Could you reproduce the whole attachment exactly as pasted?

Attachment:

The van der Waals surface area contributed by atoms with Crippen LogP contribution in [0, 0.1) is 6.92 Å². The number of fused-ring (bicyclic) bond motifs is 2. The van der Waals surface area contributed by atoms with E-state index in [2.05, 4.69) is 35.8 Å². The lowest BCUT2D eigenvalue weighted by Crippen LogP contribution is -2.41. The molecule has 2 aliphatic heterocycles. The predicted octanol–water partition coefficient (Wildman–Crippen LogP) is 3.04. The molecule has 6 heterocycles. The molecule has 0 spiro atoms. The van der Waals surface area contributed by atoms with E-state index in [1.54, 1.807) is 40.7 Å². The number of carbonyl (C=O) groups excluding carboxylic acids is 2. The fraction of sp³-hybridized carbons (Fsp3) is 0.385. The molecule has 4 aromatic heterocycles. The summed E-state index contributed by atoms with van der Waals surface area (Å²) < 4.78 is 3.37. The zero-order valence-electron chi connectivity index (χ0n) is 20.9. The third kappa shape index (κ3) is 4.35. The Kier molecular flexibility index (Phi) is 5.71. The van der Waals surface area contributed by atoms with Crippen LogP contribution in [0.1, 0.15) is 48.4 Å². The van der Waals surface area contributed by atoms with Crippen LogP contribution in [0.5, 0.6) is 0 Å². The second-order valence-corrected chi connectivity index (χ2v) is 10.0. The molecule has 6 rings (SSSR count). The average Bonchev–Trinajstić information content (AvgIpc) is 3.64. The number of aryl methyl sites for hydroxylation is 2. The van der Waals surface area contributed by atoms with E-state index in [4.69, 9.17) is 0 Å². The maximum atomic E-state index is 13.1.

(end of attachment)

The van der Waals surface area contributed by atoms with Crippen LogP contribution in [0, 0.1) is 6.92 Å². The number of fused-ring (bicyclic) bond motifs is 2. The van der Waals surface area contributed by atoms with E-state index in [2.05, 4.69) is 35.8 Å². The lowest BCUT2D eigenvalue weighted by Crippen LogP contribution is -2.41. The molecule has 2 aliphatic heterocycles. The predicted octanol–water partition coefficient (Wildman–Crippen LogP) is 3.04. The molecule has 6 heterocycles. The molecule has 0 spiro atoms. The van der Waals surface area contributed by atoms with E-state index in [1.54, 1.807) is 40.7 Å². The number of carbonyl (C=O) groups excluding carboxylic acids is 2. The fraction of sp³-hybridized carbons (Fsp3) is 0.385. The molecule has 4 aromatic heterocycles. The summed E-state index contributed by atoms with van der Waals surface area (Å²) < 4.78 is 3.37. The zero-order valence-electron chi connectivity index (χ0n) is 20.9. The third kappa shape index (κ3) is 4.35. The Kier molecular flexibility index (Phi) is 5.71. The van der Waals surface area contributed by atoms with Crippen LogP contribution in [0.1, 0.15) is 48.4 Å². The van der Waals surface area contributed by atoms with Crippen LogP contribution in [0.5, 0.6) is 0 Å². The second-order valence-corrected chi connectivity index (χ2v) is 10.0. The molecule has 6 rings (SSSR count). The average Bonchev–Trinajstić information content (AvgIpc) is 3.64. The number of aryl methyl sites for hydroxylation is 2. The van der Waals surface area contributed by atoms with E-state index in [4.69, 9.17) is 0 Å². The maximum atomic E-state index is 13.1.